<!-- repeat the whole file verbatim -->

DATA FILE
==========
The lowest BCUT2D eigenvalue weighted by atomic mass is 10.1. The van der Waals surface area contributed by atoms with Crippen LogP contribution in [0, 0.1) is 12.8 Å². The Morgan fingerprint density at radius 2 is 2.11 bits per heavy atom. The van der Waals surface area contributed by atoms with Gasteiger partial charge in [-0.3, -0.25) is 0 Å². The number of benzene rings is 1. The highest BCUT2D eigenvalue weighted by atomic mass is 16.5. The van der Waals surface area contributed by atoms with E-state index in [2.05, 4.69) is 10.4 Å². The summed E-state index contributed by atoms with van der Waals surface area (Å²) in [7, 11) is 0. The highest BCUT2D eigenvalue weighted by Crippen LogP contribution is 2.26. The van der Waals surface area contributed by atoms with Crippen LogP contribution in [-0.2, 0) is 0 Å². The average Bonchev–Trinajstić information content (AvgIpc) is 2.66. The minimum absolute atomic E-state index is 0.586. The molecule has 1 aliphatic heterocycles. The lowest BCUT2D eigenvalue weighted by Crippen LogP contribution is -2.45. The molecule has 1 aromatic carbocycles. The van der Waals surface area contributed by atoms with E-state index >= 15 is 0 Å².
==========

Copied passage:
The lowest BCUT2D eigenvalue weighted by atomic mass is 10.1. The van der Waals surface area contributed by atoms with Crippen LogP contribution in [0, 0.1) is 12.8 Å². The Morgan fingerprint density at radius 2 is 2.11 bits per heavy atom. The van der Waals surface area contributed by atoms with Gasteiger partial charge in [-0.3, -0.25) is 0 Å². The number of benzene rings is 1. The highest BCUT2D eigenvalue weighted by atomic mass is 16.5. The van der Waals surface area contributed by atoms with E-state index in [2.05, 4.69) is 10.4 Å². The summed E-state index contributed by atoms with van der Waals surface area (Å²) in [7, 11) is 0. The highest BCUT2D eigenvalue weighted by Crippen LogP contribution is 2.26. The van der Waals surface area contributed by atoms with Crippen LogP contribution in [-0.2, 0) is 0 Å². The average Bonchev–Trinajstić information content (AvgIpc) is 2.66. The minimum absolute atomic E-state index is 0.586. The molecule has 1 aliphatic heterocycles. The lowest BCUT2D eigenvalue weighted by Crippen LogP contribution is -2.45. The molecule has 1 aromatic carbocycles. The van der Waals surface area contributed by atoms with E-state index >= 15 is 0 Å².